A few weeks ago, Pat Sharpe – Texas Monthly's food editor – helped judge the Woodlands Grand Rendezvous Tasting and Chef's Showcase in which David Guerrero, former executive chef of Samba Grille in Houston, ended up winning for his flavor-packed Peruvian beef hearts dish. Recently, the Ecuadorian-born chef shared his remarkable story of inspiration and struggle with TEXAS MONTHLY. Here, Guerrero tells us about his journey to cuisine, working for a famous basketball player, fighting brain cancer, and how Houston responds to Peruvian cuisine. (Unfortunately, Samba Grille closed its doors on July 21).
First of all, congratulations on winning for your dish at the Woodlands Grand Rendezvous Tasting and Chef’s Showcase. Tell me a bit about what you made.
I made a very traditional street food dish from South America called Peruvian beef hearts – anticuchos. Honestly, I believe I won because all the components of the dish were great. The beef hearts were grilled and marinated for twenty-four hours, so they absorbed a lot of great flavor. The huacatay sauce was done well. Using the best and freshest ingredients always helps. We also used some molecular gastronomy with dehydrated choclo and aji panca powder with some cilantro microgreens to prepare the dish.
Of all the things you could have done in life, what is it that made you want to go into cuisine?
My grandma's side of the family loved big food parties. There was always a lot of food around when we were growing up. My grandmother would make us try everything, so she had a lot to do with me going into cuisine. Also, as a kid I remember having an artistic side to me. I had this thing for drawing, playing piano, and painting my room the way I wanted it. Being an artist has always been my destiny, and that's what brought me to the kitchen.
Where do you draw your culinary influences from?
My grandmother. She is an amazing home cook. She is always cooking – always.
I understand that you were a personal chef to a famous basketball player. How did you end up with that gig? And, I have to ask, did you ever get to shoot some hoops with him?
That's correct. Well, I believe in something called confession, which means that everything I confess out loud and strongly believe in will come to me sometime in my lifetime. It's about believing in something, even if you don't see how it is going to happen. I used to be a chef de cuisine at Sweetwater Country Club in Sugar Land and every morning I drove by this street full of mansions from left to the right. I remember saying out loud to myself, "I will be a private chef at one of these big mansions one day." A while after that, a waitress at the country club came to me and said, "Tracy McGrady is looking for a private chef." I'm from South America, so I wasn’t really into the basketball scene here and didn't know who he was. She was surprised that I didn't have a clue who he was, but she passed me a number to a labor agency. I talked to the agency, sent them my resume, and they called back and said that I had an interview with Mrs. McGrady. When I finally did meet her, Tracy was out of town. I cooked seven courses for her and two other people, and I guess they liked it because she called me the next day and said I got the job. Of course by then I had googled Tracy McGrady. They are a great, lovely family. Tracy always played basketball with his personal trainer, but I managed to shoot and play with his little kid at the 5,000-square-foot basketball court inside his home.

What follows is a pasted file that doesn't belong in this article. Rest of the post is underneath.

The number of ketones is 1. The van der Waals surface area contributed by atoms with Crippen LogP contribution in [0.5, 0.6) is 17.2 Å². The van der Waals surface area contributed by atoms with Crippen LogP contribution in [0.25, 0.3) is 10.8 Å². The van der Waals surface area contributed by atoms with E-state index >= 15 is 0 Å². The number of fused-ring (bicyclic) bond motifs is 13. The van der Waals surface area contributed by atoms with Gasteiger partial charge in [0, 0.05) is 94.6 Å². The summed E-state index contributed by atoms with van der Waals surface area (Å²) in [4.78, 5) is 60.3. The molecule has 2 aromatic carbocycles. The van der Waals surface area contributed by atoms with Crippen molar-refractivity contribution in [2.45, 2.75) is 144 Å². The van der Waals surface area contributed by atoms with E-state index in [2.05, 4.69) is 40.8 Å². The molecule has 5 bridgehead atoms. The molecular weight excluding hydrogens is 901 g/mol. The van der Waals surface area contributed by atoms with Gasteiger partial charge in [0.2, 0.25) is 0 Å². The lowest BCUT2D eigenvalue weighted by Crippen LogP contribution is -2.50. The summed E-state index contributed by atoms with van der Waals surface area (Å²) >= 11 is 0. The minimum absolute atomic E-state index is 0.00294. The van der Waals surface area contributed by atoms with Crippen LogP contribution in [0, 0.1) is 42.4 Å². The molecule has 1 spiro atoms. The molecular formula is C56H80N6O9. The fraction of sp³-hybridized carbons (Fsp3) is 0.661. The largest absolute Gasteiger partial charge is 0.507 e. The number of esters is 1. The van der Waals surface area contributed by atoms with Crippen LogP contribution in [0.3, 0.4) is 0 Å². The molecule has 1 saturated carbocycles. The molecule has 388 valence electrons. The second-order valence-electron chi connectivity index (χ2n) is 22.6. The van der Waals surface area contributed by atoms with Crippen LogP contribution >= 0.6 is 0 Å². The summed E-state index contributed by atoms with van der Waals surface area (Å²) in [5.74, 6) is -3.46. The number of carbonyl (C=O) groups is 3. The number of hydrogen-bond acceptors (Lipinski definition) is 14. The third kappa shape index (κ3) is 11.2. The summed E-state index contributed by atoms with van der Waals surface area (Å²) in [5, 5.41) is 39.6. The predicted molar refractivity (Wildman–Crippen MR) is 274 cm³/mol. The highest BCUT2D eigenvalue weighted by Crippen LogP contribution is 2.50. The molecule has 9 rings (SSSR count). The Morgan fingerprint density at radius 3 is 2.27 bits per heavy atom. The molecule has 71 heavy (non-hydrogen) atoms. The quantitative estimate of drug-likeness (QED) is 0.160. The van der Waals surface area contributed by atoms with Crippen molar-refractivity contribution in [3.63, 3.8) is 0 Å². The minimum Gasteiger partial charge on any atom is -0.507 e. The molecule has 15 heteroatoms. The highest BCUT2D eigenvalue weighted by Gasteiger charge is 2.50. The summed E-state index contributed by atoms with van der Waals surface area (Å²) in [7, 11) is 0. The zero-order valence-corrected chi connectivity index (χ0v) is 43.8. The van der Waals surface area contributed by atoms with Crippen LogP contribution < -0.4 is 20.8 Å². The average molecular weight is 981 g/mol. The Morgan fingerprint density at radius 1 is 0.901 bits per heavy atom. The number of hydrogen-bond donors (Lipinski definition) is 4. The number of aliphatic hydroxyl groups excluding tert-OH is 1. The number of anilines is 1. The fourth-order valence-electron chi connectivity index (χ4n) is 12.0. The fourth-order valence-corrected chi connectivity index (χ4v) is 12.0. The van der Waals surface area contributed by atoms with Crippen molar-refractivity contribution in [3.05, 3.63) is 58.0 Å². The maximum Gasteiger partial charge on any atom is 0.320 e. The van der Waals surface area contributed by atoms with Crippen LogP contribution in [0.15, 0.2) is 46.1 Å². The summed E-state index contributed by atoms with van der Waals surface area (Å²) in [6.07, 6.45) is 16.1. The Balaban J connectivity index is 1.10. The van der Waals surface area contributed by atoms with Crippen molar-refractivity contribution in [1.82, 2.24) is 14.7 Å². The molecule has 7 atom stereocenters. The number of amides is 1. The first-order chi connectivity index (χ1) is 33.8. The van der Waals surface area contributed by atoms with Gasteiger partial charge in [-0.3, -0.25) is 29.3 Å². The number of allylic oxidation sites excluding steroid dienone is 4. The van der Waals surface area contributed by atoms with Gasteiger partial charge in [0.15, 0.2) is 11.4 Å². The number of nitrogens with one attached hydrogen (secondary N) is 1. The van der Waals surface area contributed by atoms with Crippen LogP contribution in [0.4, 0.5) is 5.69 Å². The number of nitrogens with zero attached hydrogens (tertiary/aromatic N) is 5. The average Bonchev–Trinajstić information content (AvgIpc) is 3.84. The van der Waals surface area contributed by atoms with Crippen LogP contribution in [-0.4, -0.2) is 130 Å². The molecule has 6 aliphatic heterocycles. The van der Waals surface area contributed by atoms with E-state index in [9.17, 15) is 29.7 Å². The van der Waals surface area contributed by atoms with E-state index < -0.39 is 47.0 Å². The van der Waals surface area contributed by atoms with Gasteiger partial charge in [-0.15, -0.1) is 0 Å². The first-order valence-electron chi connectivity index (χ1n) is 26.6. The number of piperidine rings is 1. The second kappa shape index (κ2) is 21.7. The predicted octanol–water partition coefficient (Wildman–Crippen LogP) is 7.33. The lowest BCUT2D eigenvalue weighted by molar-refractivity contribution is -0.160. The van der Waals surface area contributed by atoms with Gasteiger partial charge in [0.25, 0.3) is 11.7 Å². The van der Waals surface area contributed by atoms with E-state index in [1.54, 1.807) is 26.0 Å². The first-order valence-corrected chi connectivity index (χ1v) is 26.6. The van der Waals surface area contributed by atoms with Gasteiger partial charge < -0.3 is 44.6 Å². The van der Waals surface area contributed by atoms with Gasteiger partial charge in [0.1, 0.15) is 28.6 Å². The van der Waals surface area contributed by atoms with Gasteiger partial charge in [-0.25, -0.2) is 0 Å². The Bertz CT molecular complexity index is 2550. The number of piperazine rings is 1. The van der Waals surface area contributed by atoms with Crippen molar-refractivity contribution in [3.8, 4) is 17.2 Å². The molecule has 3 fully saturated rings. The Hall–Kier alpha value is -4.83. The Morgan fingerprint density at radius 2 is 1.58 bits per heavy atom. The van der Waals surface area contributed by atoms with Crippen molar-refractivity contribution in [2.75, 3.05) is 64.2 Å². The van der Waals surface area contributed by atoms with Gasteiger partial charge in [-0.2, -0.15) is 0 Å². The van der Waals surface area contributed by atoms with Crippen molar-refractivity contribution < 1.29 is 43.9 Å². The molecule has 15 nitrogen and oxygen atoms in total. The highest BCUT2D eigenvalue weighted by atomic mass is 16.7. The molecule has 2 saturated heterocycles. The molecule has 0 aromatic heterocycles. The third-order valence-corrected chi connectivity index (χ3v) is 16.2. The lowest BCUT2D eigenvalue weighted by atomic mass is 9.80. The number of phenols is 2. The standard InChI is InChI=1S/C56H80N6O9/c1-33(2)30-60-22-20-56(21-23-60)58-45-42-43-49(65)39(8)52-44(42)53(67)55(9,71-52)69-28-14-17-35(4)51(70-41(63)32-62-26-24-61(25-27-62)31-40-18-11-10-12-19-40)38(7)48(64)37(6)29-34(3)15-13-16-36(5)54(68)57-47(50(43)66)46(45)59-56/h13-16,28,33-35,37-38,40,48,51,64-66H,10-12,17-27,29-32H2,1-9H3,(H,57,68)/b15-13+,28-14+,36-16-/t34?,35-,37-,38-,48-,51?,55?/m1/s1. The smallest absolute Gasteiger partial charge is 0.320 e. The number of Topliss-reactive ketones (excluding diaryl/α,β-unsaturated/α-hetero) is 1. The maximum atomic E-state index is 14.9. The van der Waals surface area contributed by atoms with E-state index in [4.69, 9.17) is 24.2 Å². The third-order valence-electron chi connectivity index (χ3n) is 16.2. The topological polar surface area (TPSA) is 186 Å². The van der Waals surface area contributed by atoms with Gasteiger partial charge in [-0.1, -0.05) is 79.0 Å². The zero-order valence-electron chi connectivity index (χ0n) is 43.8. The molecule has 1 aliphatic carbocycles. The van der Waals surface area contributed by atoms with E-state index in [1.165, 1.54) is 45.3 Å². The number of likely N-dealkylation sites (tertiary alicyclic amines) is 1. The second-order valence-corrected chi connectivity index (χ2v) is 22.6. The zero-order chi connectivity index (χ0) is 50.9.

How and why did you end up at Samba Grille?
I was temporarily working for my chef mentor Philippe Schmidt to help him open his new restaurant when I got offered the opportunity to work at Samba Grille. They hired me as a sous chef and three months later they decided to bring in a new concept and new ideas, so I was promoted to executive chef.
You're known for making Peruvian food. Tell me, how do you adapt that kind of cuisine for a Texas audience? Does it lose any of its authenticity?
The good thing about Peruvian cuisine is that it has so many influences from Japanese, Chinese, and African cuisine, so people really don't have to try hard to like Peruvian cuisine because it is already here – just in different forms. Peruvian cuisine is already popular around the world; it's just new to Houston. Sometimes I feel that the food does lose authenticity because people aren't used to the different flavors, textures, and smells Peruvian food has, but that's okay because it turns it into a challenge, and I love that. It's my job to bring something unexpected to the table.
What are some of the staples of Peruvian food?
Fresh seafood, which is very important in making a good Peruvian ceviche. Wild meats are also a big thing as well.
I understand that you were diagnosed with brain cancer at twenty-seven years old. Tell me how that changed you as a person and as a chef?
As a person, it totally changed me. I've learned to become a better human being and not be so selfish. I've learned to love the few people that are always going to be there for me no matter what the situation is. As a chef, I lost my sense of taste from the left side of my palate, so that's a challenge. However, that awoke my other senses like smelling, feeling, and admiring the ingredients. Cancer made me realize that working really hard will still help me achieve my dreams.
I can't imagine losing your sense of taste as a chef. How do you deal with that obstacle?
I smell. Touch. Imagine. When I was in culinary school and asked my instructor, chef Sherry Lewis, how she put her menu and dishes together, she said, "Imagine the flavor in your head and sense the flavor in your mouth. Even without having all your taste buds, you will be amazed how many things you can create." That's what I do. My sous chef, Alex Bremont, is a good friend and my right-hand man, so he tries things for me and we get by.
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